Now Sir Gordon Greenidge and Conde Riley OBE

Bridgetown, Barbados, December 28 - (www.bcacricket.org) - Outstanding former Barbados and West Indies opening batsman Gordon Greenidge has been knighted in the Queen’s New Year's Honours List.

Greenidge, 68, has been conferred with a Knight Commander of the Order of Saint Michael and Saint George (KCMG) for his exceptional contribution to cricket and the development of sports.

And president of the Barbados Cricket Association (BCA) Conde Riley has been made an Officer of the Order of the British Empire (OBE) for his significant contribution in the field of sports and in particular cricket administration.

“It’s very nice to be recognized in that honour and to that degree. I hope I can live up to the expectations,” said Sir Gordon, who was also a former Barbados and West Indies captain.

“I don’t think it is going to change me none. I am going to be me regardless. I just hope that I can use it in some meaningful way to help develop and promote Barbados as a nation.”

In an international career between 1974 and 1991, Greenidge played 108 Tests and amassed 7558 runs with 19 centuries, at an average of 44.72. He played in 128 ODIs, scoring 5134 runs containing 11 hundreds (ave: 45.03).

With another Barbadian great, Desmond Haynes, Sir Gordon formed what was by a distance the most enduring and prolific opening partnership of them all, with 16 century stands, four of them in excess of 200. And they were just the hors d'oeuvres.

Brooding and massively destructive, the power of Greenidge's strokeplay on any given day appeared to bear a direct relationship to the degree that he limped when running between the wickets. In such a mood he didn't run much anyway and his brutal unbeaten 214 at Lord's in 1984, to set up a nine-wicket win after England had had the temerity to declare, is considered one of the great innings.

Greenidge, who also represented Hampshire in the English County Championship, was a superb technician, who learned solid defensive techniques on the pudding pitches of his childhood in England and then allied them to an uninhibited Caribbean heritage. Attacking was in his genes. Never in the game has there been a more withering and dismissive square-cut, nor a more willing and able hooker and puller, but he drove mightily too on both sides of the wicket.

Greenidge scored two double centuries against England in the 1984 summer Test series. This series was dubbed the "Blackwash” because West Indies won by a margin of 5–0. After the 214 not out in the second innings of the second Test at Lord's as West Indies chased 342 for victory - it remains the highest run chase at Lord’s - he slammed 223 in the fourth Test at Old Trafford.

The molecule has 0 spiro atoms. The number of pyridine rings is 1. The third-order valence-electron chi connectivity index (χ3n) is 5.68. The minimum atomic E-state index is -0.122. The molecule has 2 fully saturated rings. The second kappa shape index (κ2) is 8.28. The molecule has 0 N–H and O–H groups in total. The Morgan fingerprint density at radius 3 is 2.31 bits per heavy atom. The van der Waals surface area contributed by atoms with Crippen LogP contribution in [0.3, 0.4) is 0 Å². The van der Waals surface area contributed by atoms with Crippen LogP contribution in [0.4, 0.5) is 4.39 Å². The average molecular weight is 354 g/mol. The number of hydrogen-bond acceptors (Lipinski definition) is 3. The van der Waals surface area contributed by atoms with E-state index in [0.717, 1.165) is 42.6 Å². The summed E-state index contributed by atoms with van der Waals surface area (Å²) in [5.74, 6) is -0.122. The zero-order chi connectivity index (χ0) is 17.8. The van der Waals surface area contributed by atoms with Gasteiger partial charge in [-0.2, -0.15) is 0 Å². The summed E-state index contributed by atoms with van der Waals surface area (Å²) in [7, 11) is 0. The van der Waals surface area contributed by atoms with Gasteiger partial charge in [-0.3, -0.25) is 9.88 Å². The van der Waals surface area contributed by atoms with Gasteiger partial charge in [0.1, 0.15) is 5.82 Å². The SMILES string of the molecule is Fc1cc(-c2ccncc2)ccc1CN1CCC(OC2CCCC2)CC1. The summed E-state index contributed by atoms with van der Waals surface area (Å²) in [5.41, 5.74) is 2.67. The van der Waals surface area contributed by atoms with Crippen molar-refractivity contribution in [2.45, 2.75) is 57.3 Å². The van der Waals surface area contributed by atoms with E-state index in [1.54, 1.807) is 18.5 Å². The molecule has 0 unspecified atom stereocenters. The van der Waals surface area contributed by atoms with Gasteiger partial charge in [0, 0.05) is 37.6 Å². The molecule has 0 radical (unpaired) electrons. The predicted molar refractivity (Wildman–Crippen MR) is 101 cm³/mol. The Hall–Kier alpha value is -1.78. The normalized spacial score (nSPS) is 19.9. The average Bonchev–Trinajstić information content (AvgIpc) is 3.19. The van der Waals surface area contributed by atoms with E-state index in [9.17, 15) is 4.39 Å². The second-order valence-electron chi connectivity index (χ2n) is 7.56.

Sir Gordon became the first player in One Day International (ODI) history to score a century in his 100th ODI when he made 102 not out against Pakistan in 1988. In that game he achieved that milestone as captain, with his century eventually going in vain as West Indies lost that match.

Coaching is also in Sir Gordon’s blood and he became coach of the Bangladeshi national team in 1997. He was also a member of the West Indies selection panel.

Sir Gordon, who was previously honoured with an MBE (Member of the Order of the British Empire), is now the eighth Barbadian cricketer, who also played for West Indies, to be knighted.

The others were Sir Frank Worrell, National Hero The Right Excellent Sir Garfield Sobers, Sir Clyde Walcott, Sir Everton Weekes, Sir Conrad Hunte, Sir Wesley Hall and Sir Charles Griffith.

Riley is a retired investment banker and former local club cricketer, who was first elected to the BCA Board of Management 23 years ago. He has been the president since July 2017 and is also a director of Cricket West Indies.

He said he was honoured to receive the accolade, while regretting that his mother, Iris Riley, was not alive to witness it.

“I am humbled, honoured and if there is one regret, it is that I recall that when I became a member of the Barbados Cricket Association back in 1996 my Mum called me and she said to me, ‘I want to speak to you before you go home’ and my mother who was a primary school teacher told me, ‘I don’t want you to be there just for show, I want you to work hard’.

“She passed away in 2012 but I know she is probably smiling now because I would have carried out her instructions because I’ve worked hard,” Riley said.



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